By Shane Madden
The Jan. 6 select committee rounded out the final hearing until September by focusing on former President Donald Trump’s three-hour refusal to publicly condemn the violence that unfolded at the Capitol on Jan. 6, 2021.
Secret Service activity log
The first phase of the hearing was spent establishing the magnitude of what happened on this historic day. Using recorded Secret Service Comms synced with Capitol CCTV, we saw the few minutes prior to the evacuation of Vice President Mike Pence and heard the severity in the voices of Pence’s service detail.
But the most damning testimony of the day came from inside the Secret Service comms room, from an employee in charge of documenting activity, someone who was able to hear all communications and see all angles on the cameras. This witness remained nameless, and their voice was altered to ensure their safety.
“At 2:24 (in the secret service audio logs), what was meant by the comment that the Secret Service agents ‘did not sound good right now?’” asked Rep. Elaine Luria (D, Virginia).
“The members of the VP detail at this time were starting to fear for their own lives. There was a lot of yelling, a lot of very personal calls over the radio. It’s very disturbing, I don’t like talking about it. But there were calls to say goodbye to family members. For whatever the reason was on the ground, the VP detail thought this was about to get very ugly,” the witness testified.
“What about that prompted you to create an entry for the record? (why did you write this down)”. Luria asked.
“If they are running out of options and getting nervous, it sounds like we came very close to (Secret) Service having to use lethal options or worse. At that point I don’t know, is the VP compromised? But if they are calling out to say goodbye to their families, they thought it was about to go to a whole other level,” the witness replied.
Everybody but Trump
The committee took time to elaborate the pressure being exerted within the White House as the attack on the capitol was underway. They presented video testimony from Ivanka Trump and Jared Kushner stating that they urged Trump to make a statement denouncing the mob, followed by texts from at least four primetime Fox News personalities (and other notable Trump allies). Finally, and although his claims of executive privilege (a refusal to speak on conversations with the president) have been honored, a telling exchange with Former White House Chief Counsel Pat Cippollone played.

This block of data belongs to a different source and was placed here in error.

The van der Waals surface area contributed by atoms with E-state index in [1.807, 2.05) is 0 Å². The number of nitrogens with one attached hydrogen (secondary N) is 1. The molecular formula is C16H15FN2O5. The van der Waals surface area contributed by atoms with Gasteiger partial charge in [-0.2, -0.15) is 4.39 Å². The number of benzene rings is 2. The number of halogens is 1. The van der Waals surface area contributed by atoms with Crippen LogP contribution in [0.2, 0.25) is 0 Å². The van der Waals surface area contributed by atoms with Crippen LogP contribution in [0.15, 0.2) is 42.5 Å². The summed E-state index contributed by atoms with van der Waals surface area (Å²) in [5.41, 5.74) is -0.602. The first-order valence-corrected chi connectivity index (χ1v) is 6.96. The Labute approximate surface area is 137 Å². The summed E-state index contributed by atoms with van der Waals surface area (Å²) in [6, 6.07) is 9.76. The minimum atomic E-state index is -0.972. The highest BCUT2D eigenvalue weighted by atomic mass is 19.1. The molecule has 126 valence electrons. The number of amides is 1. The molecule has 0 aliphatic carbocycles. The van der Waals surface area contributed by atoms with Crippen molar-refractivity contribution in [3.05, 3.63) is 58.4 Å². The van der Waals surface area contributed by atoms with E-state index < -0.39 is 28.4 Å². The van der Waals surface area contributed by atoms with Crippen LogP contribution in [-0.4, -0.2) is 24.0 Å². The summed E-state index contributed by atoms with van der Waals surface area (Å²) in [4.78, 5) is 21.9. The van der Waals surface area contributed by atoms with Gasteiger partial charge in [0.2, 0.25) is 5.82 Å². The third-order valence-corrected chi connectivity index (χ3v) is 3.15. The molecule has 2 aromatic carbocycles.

This exchange involves the response of White House staff following Trump’s 2:18 p.m. tweet to “Stay Peaceful” even though the riot was in full swing and had been for an hour.
“Who in the White House did not want people to leave the Capitol?” Representative and co-chair Liz Cheney (R, Wyoming) asked.
“I can’t think of anybody on that day who didn’t want people to get out of the capitol once the violence started. I mean…” Cippollone took a few seconds to think and be sure.
“What about the President?” Rep. Adam Schiff (D, California) chimed in and was seconded by Cheney.
“She said the staff, so I answered,” Cippollone replied.
“No, I said the White House,” Cheney clarified.
“Oh, I apologize, I thought you said on the staff,” Cippollone then looked to his lawyer and for the next 15 seconds, received whispered counsel.
“I can’t reveal communications. But obviously, I think you know, yeah,” Cippollone finished.
Rep. Adam Kinzinger (R, Illinois) made sure to spell it out for the Americans watching at home.
“Let’s pause on that last statement. Although Pat Cippollone is being careful about executive privilege, there really is no ambiguity about what he said. Almost everybody wanted President Trump to instruct the mob to disperse, and President Trump refused,” Kinzinger said.
In closing, Luria made sure to drive home the point that at no time throughout the day had Trump made an attempt to contact, check on, or protect anyone in the capitol, stating the committee had “confirmed in numerous interviews with senior law enforcement and military leaders, Vice President Mike Pence’s staff, and DC Government officials: None of them—not one—heard from President Trump that day.”
The committee noted that they would adjourn for the month of August to follow new leads and has clearly mentioned letting the Department of Justice catch up in post hearing interviews.